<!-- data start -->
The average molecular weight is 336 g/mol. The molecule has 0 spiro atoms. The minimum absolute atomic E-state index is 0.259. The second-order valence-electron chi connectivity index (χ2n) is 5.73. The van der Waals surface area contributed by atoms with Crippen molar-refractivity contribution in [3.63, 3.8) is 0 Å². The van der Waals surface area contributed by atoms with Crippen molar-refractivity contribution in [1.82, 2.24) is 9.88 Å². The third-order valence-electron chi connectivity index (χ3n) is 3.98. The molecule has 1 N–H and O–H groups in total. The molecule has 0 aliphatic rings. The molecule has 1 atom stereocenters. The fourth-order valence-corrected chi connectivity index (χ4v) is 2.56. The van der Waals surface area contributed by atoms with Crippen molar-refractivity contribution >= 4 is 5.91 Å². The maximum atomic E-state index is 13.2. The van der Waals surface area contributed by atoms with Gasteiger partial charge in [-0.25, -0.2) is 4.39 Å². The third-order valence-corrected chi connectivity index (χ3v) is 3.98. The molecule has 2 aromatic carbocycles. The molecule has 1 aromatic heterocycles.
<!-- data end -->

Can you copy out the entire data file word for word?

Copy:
The average molecular weight is 336 g/mol. The molecule has 0 spiro atoms. The minimum absolute atomic E-state index is 0.259. The second-order valence-electron chi connectivity index (χ2n) is 5.73. The van der Waals surface area contributed by atoms with Crippen molar-refractivity contribution in [3.63, 3.8) is 0 Å². The van der Waals surface area contributed by atoms with Crippen molar-refractivity contribution in [1.82, 2.24) is 9.88 Å². The third-order valence-electron chi connectivity index (χ3n) is 3.98. The molecule has 1 N–H and O–H groups in total. The molecule has 0 aliphatic rings. The molecule has 1 atom stereocenters. The fourth-order valence-corrected chi connectivity index (χ4v) is 2.56. The van der Waals surface area contributed by atoms with Crippen molar-refractivity contribution >= 4 is 5.91 Å². The maximum atomic E-state index is 13.2. The van der Waals surface area contributed by atoms with Gasteiger partial charge in [-0.25, -0.2) is 4.39 Å². The third-order valence-corrected chi connectivity index (χ3v) is 3.98. The molecule has 2 aromatic carbocycles. The molecule has 1 aromatic heterocycles.